Schools are held responsible for poor performance, yet it is the parents who keep their children at home and engage them in child labour such as vending commodities on the streets.
The 40th US president, Ronald Reagan, once said we can't help everyone, but we can help someone. And none embodies this philosophy more than three students from Brazil, Canada and Mexico who recently donated 1,500 textbooks to 32 schools in Wakiso district.
The three students are in Uganda to research about the main challenges responsible for poor performance in schools.
Clara Bicalho, a student from Brazil, said the books are meant to help the pupils improve their grasp of concepts in mathematics. She explained that in their research, they discovered that pupils were failing mathematics because they lack instructional materials such as textbooks and they chose to meet that need.
Bicalho added that the trio has also introduced the ‘flipped classroom model', which is a strategy that reverses the traditional learning environment by delivering instructional content to pupils outside the classroom.
"In a flipped classroom, pupils use the textbooks to carry out research at home on concepts they have already been taught in class. Instruction becomes learner-centred in which class time explores topics in greater depth and creates meaningful learning opportunities, while textbooks are used to deliver content outside of the classroom," she explained.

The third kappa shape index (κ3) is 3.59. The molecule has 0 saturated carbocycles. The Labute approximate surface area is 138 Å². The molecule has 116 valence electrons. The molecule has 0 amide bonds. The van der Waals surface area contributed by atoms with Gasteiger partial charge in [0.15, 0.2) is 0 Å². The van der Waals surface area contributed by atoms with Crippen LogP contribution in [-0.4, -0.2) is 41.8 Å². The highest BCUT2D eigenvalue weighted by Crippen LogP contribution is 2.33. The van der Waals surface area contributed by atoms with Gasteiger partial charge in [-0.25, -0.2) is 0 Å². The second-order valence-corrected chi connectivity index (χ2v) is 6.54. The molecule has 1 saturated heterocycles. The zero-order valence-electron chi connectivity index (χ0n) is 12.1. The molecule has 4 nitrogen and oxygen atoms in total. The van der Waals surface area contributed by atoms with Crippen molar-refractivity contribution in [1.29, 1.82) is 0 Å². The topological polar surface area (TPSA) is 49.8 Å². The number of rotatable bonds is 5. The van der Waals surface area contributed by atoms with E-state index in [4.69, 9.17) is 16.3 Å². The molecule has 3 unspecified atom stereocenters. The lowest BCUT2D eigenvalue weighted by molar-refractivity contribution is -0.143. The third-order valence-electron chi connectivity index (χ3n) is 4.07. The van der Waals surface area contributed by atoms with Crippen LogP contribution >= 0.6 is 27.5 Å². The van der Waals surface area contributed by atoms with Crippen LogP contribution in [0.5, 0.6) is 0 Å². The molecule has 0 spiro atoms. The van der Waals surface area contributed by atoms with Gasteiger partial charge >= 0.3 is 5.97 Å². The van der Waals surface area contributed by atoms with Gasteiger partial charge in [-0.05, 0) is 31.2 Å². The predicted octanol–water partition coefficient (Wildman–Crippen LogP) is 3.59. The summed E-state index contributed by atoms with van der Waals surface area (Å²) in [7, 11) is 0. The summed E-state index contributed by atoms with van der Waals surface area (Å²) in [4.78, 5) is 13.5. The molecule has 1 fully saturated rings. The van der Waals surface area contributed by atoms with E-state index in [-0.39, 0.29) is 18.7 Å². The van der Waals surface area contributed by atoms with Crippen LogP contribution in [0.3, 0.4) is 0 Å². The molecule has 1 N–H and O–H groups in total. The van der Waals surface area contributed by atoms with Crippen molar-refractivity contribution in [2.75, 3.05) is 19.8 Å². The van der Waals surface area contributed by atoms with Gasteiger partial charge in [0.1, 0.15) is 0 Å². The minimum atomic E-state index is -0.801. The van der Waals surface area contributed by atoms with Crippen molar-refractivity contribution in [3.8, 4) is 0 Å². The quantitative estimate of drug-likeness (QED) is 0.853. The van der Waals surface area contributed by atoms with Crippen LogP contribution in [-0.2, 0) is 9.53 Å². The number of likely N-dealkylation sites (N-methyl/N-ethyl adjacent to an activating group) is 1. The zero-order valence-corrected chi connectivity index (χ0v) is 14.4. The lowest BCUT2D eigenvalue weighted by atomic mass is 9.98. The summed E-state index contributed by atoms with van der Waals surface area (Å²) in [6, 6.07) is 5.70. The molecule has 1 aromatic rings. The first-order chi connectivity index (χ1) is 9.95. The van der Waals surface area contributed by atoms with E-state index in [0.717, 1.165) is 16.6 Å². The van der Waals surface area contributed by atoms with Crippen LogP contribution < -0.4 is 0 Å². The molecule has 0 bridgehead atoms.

Florence Logose, a teacher at Kamuli Gonzaga Primary School, said the textbooks will go a long way in helping the pupils to understand the mathematic curriculum.
"We shall assign the pupil to do homework from the textbooks such that we correct them when they return to school the following day. Mathematics is a subject that needed everyday practice so with the books the pupils will be practicing on daily basis even when at home," she noted.
While handing over the books, the District Education Officer(DEO) for Wakiso district, Lwanga Sempijja, advised parents to ensure that their children attend school regularly if they are to excel in education.
Lwanga stressed that usually schools are held responsible for poor performance, yet it is the parents who keep their children at home and engage them in child labour such as vending commodities on the streets.
"Such children keep on missing school and fail to catch up with the others who attend regularly. This has to stop!"